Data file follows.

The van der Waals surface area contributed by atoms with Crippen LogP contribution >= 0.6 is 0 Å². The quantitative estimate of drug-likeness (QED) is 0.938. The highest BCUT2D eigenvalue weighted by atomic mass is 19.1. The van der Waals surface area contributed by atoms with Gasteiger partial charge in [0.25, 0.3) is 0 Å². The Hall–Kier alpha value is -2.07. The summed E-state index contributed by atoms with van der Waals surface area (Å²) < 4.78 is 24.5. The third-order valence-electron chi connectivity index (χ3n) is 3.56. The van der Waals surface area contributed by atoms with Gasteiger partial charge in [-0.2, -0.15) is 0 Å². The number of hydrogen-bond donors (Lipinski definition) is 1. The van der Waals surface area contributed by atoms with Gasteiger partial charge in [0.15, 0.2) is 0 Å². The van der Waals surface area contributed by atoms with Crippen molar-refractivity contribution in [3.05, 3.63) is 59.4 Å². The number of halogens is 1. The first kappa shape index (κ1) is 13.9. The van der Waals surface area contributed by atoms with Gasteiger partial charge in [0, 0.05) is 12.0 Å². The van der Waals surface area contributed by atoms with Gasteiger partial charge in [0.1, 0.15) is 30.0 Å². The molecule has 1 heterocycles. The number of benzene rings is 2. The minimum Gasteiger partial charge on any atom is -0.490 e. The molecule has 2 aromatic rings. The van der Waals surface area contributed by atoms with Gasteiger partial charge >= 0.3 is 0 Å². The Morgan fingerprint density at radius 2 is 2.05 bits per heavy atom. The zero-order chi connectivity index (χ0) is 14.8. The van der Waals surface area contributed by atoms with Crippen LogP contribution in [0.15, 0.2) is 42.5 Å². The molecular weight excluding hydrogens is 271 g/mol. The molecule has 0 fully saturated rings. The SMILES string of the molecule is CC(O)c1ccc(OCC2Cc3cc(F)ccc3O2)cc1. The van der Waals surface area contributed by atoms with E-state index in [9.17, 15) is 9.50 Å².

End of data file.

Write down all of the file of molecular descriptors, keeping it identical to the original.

The van der Waals surface area contributed by atoms with Crippen LogP contribution >= 0.6 is 0 Å². The quantitative estimate of drug-likeness (QED) is 0.938. The highest BCUT2D eigenvalue weighted by atomic mass is 19.1. The van der Waals surface area contributed by atoms with Gasteiger partial charge in [0.25, 0.3) is 0 Å². The Hall–Kier alpha value is -2.07. The summed E-state index contributed by atoms with van der Waals surface area (Å²) < 4.78 is 24.5. The third-order valence-electron chi connectivity index (χ3n) is 3.56. The van der Waals surface area contributed by atoms with Gasteiger partial charge in [-0.2, -0.15) is 0 Å². The number of hydrogen-bond donors (Lipinski definition) is 1. The van der Waals surface area contributed by atoms with Gasteiger partial charge in [0.15, 0.2) is 0 Å². The van der Waals surface area contributed by atoms with Crippen molar-refractivity contribution in [3.05, 3.63) is 59.4 Å². The number of halogens is 1. The first kappa shape index (κ1) is 13.9. The van der Waals surface area contributed by atoms with Gasteiger partial charge in [0, 0.05) is 12.0 Å². The van der Waals surface area contributed by atoms with Gasteiger partial charge in [0.1, 0.15) is 30.0 Å². The molecule has 1 heterocycles. The number of benzene rings is 2. The minimum Gasteiger partial charge on any atom is -0.490 e. The molecule has 2 aromatic rings. The van der Waals surface area contributed by atoms with Gasteiger partial charge >= 0.3 is 0 Å². The Morgan fingerprint density at radius 2 is 2.05 bits per heavy atom. The zero-order chi connectivity index (χ0) is 14.8. The van der Waals surface area contributed by atoms with Crippen LogP contribution in [0.15, 0.2) is 42.5 Å². The molecular weight excluding hydrogens is 271 g/mol. The molecule has 0 fully saturated rings. The SMILES string of the molecule is CC(O)c1ccc(OCC2Cc3cc(F)ccc3O2)cc1. The van der Waals surface area contributed by atoms with E-state index in [9.17, 15) is 9.50 Å².